If you can control the meaning of words, you can control the people
who must use the words.
Philip K. Dick, How To Build A Universe That Doesn't Fall Apart Two Days Later (1978)
What is the cost of our words?
As I write this, the word ‘Future’ is trending on the UK on-line market at $7.03 per click (SEMrush, 2018). In the highly lucrative world of on-line advertising, the price per click (or PPC) of a search word, hence a keyword, is the price for each click on an ad (technically defined as a PPC Ad) placed on Google AdWords, Bing Ads and Naver Ad Services and similar on-line platforms.
The live updated algorithm tracking the keyword overview of the word ‘Future’ is now blinking on the webpage; it wants me to know that it is ready to help, should I want to start planning my next advertising campaign. There are 8.533 Phrase Match Keywords I can choose from and according to my live update, at least 910 related keywords. Starting from the keyword, I could cast a digital net, made up of related keywords, just as wide enough to pick the right amount of potential buyers, depending on demographic factors such as age, interests, sex, race etc. Should any of the buyers be interested enough to click on one of my ads, my contract with the platform requires me to pay the agreed price for one click, based on the threshold of how much I am willing to pay or in other words, my maximum bid. This is because on-line advertising is a system based on continuous competition between those who want to advertise their products or services; the very same platform where they want to advertise is ranking them, based on how relevant their advertising is to the end users; the more valuable this is, the better the score and the ad placement and ultimately the better chances of winning their temporary place in the sun.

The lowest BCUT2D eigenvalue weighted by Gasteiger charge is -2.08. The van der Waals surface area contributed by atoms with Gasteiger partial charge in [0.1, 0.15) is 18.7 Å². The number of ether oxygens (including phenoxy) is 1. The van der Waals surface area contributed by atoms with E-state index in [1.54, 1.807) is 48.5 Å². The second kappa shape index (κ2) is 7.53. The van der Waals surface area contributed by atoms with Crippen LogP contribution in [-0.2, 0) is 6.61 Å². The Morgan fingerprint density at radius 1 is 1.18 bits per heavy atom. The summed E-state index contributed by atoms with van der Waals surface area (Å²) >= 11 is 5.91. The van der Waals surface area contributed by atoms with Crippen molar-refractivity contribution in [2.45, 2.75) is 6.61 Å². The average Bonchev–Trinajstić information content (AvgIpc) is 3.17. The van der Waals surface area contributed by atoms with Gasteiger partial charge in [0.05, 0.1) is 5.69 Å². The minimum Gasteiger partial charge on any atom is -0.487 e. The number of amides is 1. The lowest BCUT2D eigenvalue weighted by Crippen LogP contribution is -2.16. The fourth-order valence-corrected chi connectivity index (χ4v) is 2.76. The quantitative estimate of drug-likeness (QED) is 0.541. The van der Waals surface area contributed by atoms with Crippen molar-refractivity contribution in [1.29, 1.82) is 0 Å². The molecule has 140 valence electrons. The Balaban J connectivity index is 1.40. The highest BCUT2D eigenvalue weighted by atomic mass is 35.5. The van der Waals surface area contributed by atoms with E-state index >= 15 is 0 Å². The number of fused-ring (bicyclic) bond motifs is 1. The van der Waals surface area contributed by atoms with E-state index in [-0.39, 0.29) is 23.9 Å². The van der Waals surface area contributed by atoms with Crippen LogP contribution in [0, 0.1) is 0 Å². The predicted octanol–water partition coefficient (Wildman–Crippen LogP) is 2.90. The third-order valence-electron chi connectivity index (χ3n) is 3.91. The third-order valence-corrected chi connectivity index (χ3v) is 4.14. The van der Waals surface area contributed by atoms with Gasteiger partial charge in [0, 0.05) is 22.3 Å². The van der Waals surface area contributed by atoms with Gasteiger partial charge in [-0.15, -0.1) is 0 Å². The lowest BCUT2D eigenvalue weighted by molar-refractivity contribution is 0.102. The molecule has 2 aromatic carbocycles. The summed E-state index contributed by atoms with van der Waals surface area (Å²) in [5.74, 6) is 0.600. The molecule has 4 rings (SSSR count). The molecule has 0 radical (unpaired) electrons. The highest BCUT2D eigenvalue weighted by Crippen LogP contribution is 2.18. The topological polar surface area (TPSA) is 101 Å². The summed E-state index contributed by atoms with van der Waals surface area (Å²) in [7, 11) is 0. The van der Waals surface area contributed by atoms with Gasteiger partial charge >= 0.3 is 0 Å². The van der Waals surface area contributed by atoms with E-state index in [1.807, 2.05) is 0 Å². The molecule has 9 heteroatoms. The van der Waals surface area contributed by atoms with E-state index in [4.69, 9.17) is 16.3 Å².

Powered by ultrafast digital technology and capable of fully automated marketing deployment plans, this ecosystem proceed by transforming every individual’s online search, into a potential for profit. The underlying principle is simple: the more a word is queried on a specific platform, the more value or high-volume it will have and the more expensive to buy it will be while the opposite is also true.
A technology that commodifies language in order to maximise profit on one side, also happens to be the one that, with the ultimate purpose of offering more and more tailored content to its users, analyses individuals’ data in real time, thousands times a second, in order to build potential digital personas for each one of them.
Profiling techniques aimed at understanding customers individual brand preferences and on-line tracking behaviour advertising greatly contribute to twisting the very essence of time.
My online present and past behaviour, from the links that I click on, to the time I spend on specific pages, to the paragraphs that I seem to read the most, to the keywords I search for, is collected, filtered and analysed, in order to allow advertisers - and the platforms collecting data in the first place - to imagine potential future patterns of my behaviour.
This way of imagining our future, constantly based on partial versions of the past, ultimately collapses time into one dimension where it is bound to repeat itself infinitively in the name of instant advertising. Created through personalised data filtered by artificial intelligence, these manufactured futures, see the individual as a mere passive figure at the centre of the experience through data and we are left wondering what is the role of the individual and if it is still there or if anything instead has gotten irremediably lost. It is a future that has lost its inscrutability, the triumph of the deterministic mind over nature, illusion of control of manifested destinies, paper tiger infrastructure vulnerable to the inescapable cyber attacks and data breaches.
When in 2001 four-year old Tia from South East London was made to compete against a seasoned trader and a financial astrologer to see who would make the most amount of money, on the stock market, in a week-long experiment organised by the British Association for the Advancement of Science, she won by picking her stock randomly (News.bbc.co.uk, 2018).